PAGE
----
Leeds University students tell the story of the fall of the Berlin Wall in a new play

This month marks the 30th anniversary of the fall of the Berlin Wall, an event which acted as a catalyst for the subsequent dismantling of the former Soviet bloc and, eventually, led to the reunification of Germany.

November 1989, East and West Germans stand on the Berlin Wall.
November 1989, East and West Germans stand on the Berlin Wall.

It was a time of great optimism and hope which a generation who lived through the Cold War perhaps remember now with a tinge of nostalgia.

As division and conflict appear to be once again part of our everyday lives, both nationally and globally, a timely new play created by a group of third year Theatre and Performance students at the University of Leeds explores how humanity deals with differences of opinion, often putting up barriers that hinder peace and understanding.

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Fall of the Berlin Wall and the story behind it 30 years onSides, which will be performed at [email protected] next month, aims to challenge audiences by confronting them with the negative outcomes of dividing.

Rehearsals for Sides, a production inspired by the 30th anniversary of the fall of the Berlin Wall by University of Leeds students.

“Thinking about the fall of the Berlin Wall, we realised how relevant it was to today and our current political climate,” says Lili Fletcher one of the students involved in the project. “As young people we are very aware of what the UK is going through at the moment and how that’s going to affect us in the future.”

The Berlin Wall divided families and friends in the German city for 28 years and was a microcosm of the wider division of Germany, split into West and East along political lines since the end of the Second World War. During the course of their research for Sides, the group discovered other walls around the world, such as the Belfast peace walls, the wall between Cyprus and Turkey, and they discussed President Trump’s oft-repeated intention to build a wall along the US/Mexico border.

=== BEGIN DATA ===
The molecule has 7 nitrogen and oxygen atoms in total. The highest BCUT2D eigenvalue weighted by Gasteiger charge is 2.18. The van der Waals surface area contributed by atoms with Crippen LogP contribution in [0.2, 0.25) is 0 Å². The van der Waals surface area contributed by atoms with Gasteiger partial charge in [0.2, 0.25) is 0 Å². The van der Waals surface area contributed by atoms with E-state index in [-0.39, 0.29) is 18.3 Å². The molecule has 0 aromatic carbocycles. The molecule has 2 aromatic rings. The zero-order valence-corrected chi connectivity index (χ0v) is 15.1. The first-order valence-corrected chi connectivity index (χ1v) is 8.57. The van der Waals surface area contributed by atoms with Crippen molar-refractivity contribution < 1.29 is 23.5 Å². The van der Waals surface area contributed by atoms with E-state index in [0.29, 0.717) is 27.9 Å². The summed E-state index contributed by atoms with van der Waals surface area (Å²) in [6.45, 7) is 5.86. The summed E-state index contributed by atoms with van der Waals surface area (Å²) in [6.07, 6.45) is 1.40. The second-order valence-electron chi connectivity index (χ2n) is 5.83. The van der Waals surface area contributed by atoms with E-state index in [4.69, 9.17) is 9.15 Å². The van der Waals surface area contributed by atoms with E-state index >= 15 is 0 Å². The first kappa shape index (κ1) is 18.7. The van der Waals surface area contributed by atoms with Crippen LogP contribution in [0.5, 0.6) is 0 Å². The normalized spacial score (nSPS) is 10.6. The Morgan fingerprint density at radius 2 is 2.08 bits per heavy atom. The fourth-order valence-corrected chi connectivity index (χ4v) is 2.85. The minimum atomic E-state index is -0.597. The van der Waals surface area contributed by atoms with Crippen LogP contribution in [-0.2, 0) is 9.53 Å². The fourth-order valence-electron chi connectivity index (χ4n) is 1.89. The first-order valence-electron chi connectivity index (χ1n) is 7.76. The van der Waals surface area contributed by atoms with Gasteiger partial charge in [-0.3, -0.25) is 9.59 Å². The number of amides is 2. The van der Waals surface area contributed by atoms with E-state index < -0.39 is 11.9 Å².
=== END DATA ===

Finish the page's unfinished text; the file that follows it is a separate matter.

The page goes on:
As The Wizard of Oz comes to Leeds Playhouse we talk to artistic director James Brining“Walls are really not something of the past,” says Fletcher. “Everyone remembers the Berlin Wall as being horrible so why are we continuing to divide places and people?” Having watched documentaries and read news articles about the Berlin Wall and the impact it had on people’s lives, the group gathered together a number of stories.

They then began creating and workshopping characters and devising scenes, working closely with a writing team. “Some of the play is verbatim, most of it is factual and some parts are fictional but everything is based on true stories and situations,” says Fletcher. “And we made sure we had a balance of characters from the East and the West.”

Rehearsals for Sides.

Two very different plays that put the spotlight on ageing and how it is portrayedThe final piece contains four main scripted stories which are all linked in some way. “There is a father and son relationship from the East, looking at how the wall has divided their family, a secret love affair, also set in the East, that shows how division creates secrets. There is also a story about a woman in the West who is hiding her identity and finally a story about a group of young people in the West who have always lived in a divided city and are trying to find a way to voice their opinions and how they feel about those divisions and the East.”

Earlier this month as part of the project, the students created an installation on campus, setting up a washing line upon which they pegged pictures of places around the world where walls or division still exist.

“People were curious about what we were doing and we had some great conversations,” says Fletcher. “It was an opportunity to remember that there are walls everywhere and that felt really important.”

Sides, [email protected], December 5-7. Tickets stage.leeds.ac.uk